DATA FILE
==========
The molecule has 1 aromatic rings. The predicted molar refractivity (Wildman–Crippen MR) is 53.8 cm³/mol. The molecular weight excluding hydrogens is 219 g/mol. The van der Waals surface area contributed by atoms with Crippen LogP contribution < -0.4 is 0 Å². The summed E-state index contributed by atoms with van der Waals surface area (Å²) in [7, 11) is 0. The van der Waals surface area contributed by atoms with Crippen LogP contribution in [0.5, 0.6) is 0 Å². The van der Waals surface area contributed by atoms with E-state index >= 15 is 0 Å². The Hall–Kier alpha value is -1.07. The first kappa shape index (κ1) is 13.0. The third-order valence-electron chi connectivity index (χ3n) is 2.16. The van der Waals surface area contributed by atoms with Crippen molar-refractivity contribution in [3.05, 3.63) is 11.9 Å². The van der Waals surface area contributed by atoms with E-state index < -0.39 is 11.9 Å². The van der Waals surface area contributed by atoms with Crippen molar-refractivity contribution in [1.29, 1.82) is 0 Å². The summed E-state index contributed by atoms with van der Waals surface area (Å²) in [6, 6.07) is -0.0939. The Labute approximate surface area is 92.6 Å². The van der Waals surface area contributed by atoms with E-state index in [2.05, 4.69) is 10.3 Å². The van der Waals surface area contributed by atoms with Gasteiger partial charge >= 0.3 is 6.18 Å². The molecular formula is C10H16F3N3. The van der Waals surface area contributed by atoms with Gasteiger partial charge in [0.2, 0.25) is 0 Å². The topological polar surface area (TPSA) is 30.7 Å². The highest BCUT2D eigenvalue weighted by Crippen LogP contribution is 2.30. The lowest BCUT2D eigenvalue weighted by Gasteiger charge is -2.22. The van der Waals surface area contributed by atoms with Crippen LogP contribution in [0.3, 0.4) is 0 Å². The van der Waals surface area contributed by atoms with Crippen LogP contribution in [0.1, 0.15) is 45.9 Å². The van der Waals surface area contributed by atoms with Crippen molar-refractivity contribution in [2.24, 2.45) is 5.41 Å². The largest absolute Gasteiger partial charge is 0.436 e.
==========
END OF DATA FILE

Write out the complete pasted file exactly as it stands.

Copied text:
The molecule has 1 aromatic rings. The predicted molar refractivity (Wildman–Crippen MR) is 53.8 cm³/mol. The molecular weight excluding hydrogens is 219 g/mol. The van der Waals surface area contributed by atoms with Crippen LogP contribution < -0.4 is 0 Å². The summed E-state index contributed by atoms with van der Waals surface area (Å²) in [7, 11) is 0. The van der Waals surface area contributed by atoms with Crippen LogP contribution in [0.5, 0.6) is 0 Å². The van der Waals surface area contributed by atoms with E-state index >= 15 is 0 Å². The Hall–Kier alpha value is -1.07. The first kappa shape index (κ1) is 13.0. The third-order valence-electron chi connectivity index (χ3n) is 2.16. The van der Waals surface area contributed by atoms with Crippen molar-refractivity contribution in [3.05, 3.63) is 11.9 Å². The van der Waals surface area contributed by atoms with E-state index < -0.39 is 11.9 Å². The van der Waals surface area contributed by atoms with Crippen molar-refractivity contribution in [1.29, 1.82) is 0 Å². The summed E-state index contributed by atoms with van der Waals surface area (Å²) in [6, 6.07) is -0.0939. The Labute approximate surface area is 92.6 Å². The van der Waals surface area contributed by atoms with E-state index in [2.05, 4.69) is 10.3 Å². The van der Waals surface area contributed by atoms with Gasteiger partial charge >= 0.3 is 6.18 Å². The molecular formula is C10H16F3N3. The van der Waals surface area contributed by atoms with Gasteiger partial charge in [0.2, 0.25) is 0 Å². The topological polar surface area (TPSA) is 30.7 Å². The highest BCUT2D eigenvalue weighted by Crippen LogP contribution is 2.30. The lowest BCUT2D eigenvalue weighted by Gasteiger charge is -2.22. The van der Waals surface area contributed by atoms with Crippen LogP contribution in [0.3, 0.4) is 0 Å². The van der Waals surface area contributed by atoms with Crippen LogP contribution in [0.1, 0.15) is 45.9 Å². The van der Waals surface area contributed by atoms with Crippen molar-refractivity contribution in [2.24, 2.45) is 5.41 Å². The largest absolute Gasteiger partial charge is 0.436 e.